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Kepler-89

1 Jul 2017, 06:00 UTC
Kepler-89

Kepler-89 is a planetary system about 1600 light-years away in the constellation Cygnus. With a visible magnitude of 12.6, it is too faint to be visible with the naked eye. It consists of at least one star and four planets.
The star is a yellow-white main-sequence star (F8V) 3~4 billion years old. It is 65% larger, 25% more massive and about 340 degrees hotter (6116 K, 5843 °C) than the Sun. Its metallicity (relative content of elements heavier than hydrogen and helium) is about 5% larger than that of the Sun.
Kepler-89 b is about twice as dense as the Earth so it is probably made mostly of rocks and metals. Next door, Kepler-89 c is similar in size and mass to Uranus and Neptune. Kepler-89 d is as large as Jupiter but only half as massive as Saturn, so it is probably made mostly of light gases such as hydrogen and helium. Finally, Kepler-89 e is a little less massive but larger than Kepler-89 c, so it has certainly a larger proportion of light elements. The four planets are between 0.05 and 0.3 au from the star (1 au = Sun-Earth distance).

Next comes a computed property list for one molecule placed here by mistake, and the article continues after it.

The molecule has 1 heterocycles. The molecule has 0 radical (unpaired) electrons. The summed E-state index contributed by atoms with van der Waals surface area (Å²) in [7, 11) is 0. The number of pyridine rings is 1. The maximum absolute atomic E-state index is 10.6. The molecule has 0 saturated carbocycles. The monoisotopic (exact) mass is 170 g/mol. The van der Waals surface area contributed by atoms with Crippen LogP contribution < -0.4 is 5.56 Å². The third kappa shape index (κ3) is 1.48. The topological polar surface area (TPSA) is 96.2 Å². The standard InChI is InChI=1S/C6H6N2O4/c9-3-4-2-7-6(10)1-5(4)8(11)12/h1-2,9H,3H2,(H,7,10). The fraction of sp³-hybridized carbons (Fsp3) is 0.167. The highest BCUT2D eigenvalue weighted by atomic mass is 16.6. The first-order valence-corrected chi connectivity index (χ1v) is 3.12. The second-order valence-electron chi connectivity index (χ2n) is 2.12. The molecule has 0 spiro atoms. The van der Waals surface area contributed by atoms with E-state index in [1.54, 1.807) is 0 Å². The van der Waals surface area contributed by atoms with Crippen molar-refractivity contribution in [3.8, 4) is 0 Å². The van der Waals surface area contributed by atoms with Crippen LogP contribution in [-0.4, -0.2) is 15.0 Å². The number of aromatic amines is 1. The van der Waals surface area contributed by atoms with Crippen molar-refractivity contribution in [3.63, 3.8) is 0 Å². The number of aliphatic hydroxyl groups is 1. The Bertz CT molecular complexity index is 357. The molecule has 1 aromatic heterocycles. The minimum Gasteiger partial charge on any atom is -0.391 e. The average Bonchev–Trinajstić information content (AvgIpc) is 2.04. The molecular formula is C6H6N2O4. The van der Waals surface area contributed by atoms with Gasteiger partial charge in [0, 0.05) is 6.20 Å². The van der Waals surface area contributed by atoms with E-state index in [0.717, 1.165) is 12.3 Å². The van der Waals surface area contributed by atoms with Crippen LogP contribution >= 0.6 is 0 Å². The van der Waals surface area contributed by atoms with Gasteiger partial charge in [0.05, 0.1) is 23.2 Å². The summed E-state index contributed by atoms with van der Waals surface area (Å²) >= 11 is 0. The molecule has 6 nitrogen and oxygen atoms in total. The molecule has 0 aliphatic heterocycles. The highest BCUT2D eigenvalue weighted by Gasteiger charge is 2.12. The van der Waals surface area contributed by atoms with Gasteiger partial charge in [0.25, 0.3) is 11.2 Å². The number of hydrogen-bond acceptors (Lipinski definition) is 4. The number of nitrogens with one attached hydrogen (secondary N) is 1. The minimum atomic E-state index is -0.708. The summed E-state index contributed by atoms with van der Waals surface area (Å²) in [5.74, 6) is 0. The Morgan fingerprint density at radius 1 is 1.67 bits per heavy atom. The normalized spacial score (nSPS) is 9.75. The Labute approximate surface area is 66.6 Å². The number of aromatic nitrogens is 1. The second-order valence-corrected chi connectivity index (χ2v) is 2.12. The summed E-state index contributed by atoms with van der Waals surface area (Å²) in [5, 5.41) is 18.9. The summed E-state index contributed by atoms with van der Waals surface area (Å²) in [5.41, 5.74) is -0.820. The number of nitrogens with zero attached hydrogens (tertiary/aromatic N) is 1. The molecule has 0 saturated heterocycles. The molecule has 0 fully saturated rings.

In addition, a low-mass (~0.1 solar mass) stellar companion around 300 au away may complete the system, but its membership remains to be confirmed.
 

Name
Mass(MJ)
Radius(RJ)
Period(days)
Discovery(date)

Kepler-89b
0.033
0.153
3.74
2013

Kepler-89c
0.049
0.386
10.42
2014

Kepler-89d
0.164
0.980
22.34
2015

Kepler-89e
0.041
0.550
54.31
2014

 
 
 
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The post Kepler-89 appeared first on NCCR PlanetS.

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